This talk was presented at the Guangdong University of Foreign Affairs and at Xinhua College of Sun-Yat Sen University during the first two weeks of November 2015. In it I discuss the China’s proposal that the Renminbi be included in the basket of currencies that make up Special Drawing Rights of the International Monetary Fund. I place this proposal in the context of China’s move toward a more open, market-based financial sector. I argue that the push for SDR inclusion has served to speed up the process of financial liberalization by giving concrete objectives to the leaders of the Chinese state bodies and major financial enterprises that collectively decide the structure of the Chinese financial system. I review some of the steps that have been taken since 2009 and discuss the benefits that these can bring. But financial liberalization carries with it very important challenges for China leaders in framing and communicating new policies that are appropriate for a new phase in China’s development which will be based on the growth of its internal market. A copy of this speech can be found here. A few days following these talks the IMF made a press release announcing the IMF staff recommendation in support of the Renminbi’s accession to the SDR.
This talk prepared for the BNP-Paribas European Bank Executive Committee Forum introduces a panel discussion on the theme of how banking cultural relates to the essential functions that serve in the economy and in society. I argue that trust is particularly important in banking because banks’ essential function involves a complex task of risk management, namely funding long-term risky and illiquid investment projects using shorter term, safer, more liquid financial contracts. Without trust in banking there will be strong pressure for ever more invasive regulations. The result will be ham-strung banks that are unable to develop new products, to deal with complex problems, and generally to fulfil their essential functions in changing globalized economy. A copy of these remarks can be found here.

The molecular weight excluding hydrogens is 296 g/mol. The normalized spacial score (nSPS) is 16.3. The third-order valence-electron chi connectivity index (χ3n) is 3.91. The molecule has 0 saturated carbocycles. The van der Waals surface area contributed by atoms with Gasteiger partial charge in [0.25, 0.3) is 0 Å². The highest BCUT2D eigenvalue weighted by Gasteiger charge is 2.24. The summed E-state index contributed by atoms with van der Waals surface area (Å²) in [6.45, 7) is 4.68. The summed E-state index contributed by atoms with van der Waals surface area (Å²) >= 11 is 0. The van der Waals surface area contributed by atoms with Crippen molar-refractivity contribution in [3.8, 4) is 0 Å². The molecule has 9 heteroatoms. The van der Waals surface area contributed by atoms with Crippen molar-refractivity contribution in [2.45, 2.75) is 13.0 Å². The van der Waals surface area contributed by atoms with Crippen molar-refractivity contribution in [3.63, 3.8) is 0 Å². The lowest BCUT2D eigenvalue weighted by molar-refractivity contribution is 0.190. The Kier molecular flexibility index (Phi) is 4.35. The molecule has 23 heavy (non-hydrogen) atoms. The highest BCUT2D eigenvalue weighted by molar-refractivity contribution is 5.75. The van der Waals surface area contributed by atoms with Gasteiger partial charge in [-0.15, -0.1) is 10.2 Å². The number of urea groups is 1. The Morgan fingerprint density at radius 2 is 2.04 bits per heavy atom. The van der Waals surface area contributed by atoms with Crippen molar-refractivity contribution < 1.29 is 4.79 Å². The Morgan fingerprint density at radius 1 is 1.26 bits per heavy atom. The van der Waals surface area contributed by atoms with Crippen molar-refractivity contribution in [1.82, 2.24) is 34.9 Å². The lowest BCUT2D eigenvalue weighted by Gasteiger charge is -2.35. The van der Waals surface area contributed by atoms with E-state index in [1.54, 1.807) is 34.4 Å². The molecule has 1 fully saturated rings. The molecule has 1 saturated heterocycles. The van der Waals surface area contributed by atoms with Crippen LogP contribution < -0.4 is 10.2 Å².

In this talk prepared for the DTCC Risk Form in Brussels I argue that as compared to past financial crises that of 2007-2008 highlighted the critical role played by complexity, opacity and inadequate data analysis by market participants and regulators. Complexity likely to remain with us so long as the economy and financial system remain globalized while economic policy and financial regulation is in the hands of national authorities with very imperfect international coordination. To prepare for the systemic risks of the future and hopefully to manage them, we need to remember that risk (a probability distribution over a set of possible events) emerges from uncertainty through a process. This involves first the perception the relevant possible outcomes in a frame imposed by our imagined courses of action and second by the assessment of the relative likelihoods of these events through 'modelling' i.e., some combination of measurement, estimation and deductive reasoning. Systemic risk emerges endogenously in the economy through the interplay of economic actors. As new risks are perceived but not yet assessed there is a danger of a massive move toward prudence that provokes a crisis. We have a collective interest in facilitating the process of learning about system wide risks in a continuous, decentralized way. In struggling to perceive and assess emerging systemic risk we should recall how risks build up through the process of intermediation involving credit transformation, maturity transformation and liquidity transformation. Currently, the re-regulation of banking is reducing leverage, increasing liquidity on the asset side and reducing maturity mismatch in regulated banks. This is creating huge incentives to effect the fundamental transformations through non-bank intermediaries and markets, that is, to build up the 'new shadow-banking' sector. How this will work is difficult to forecast. It will be determined by a number of forces, but one worth emphasizing is the changing market infrastructure involving CCP's, custodians, depositories and settlement systems. The risks will go where the financial flows go. If these flows remain opaque, data analysis will be inadequate, and systemic risks will be perceived too late, as in 2007-2008. This is why the aggregation and dissemination of information sources now flowing to trade repositories is a crucial piece of the global effort to promote financial stability. The slides for this talk can be found here.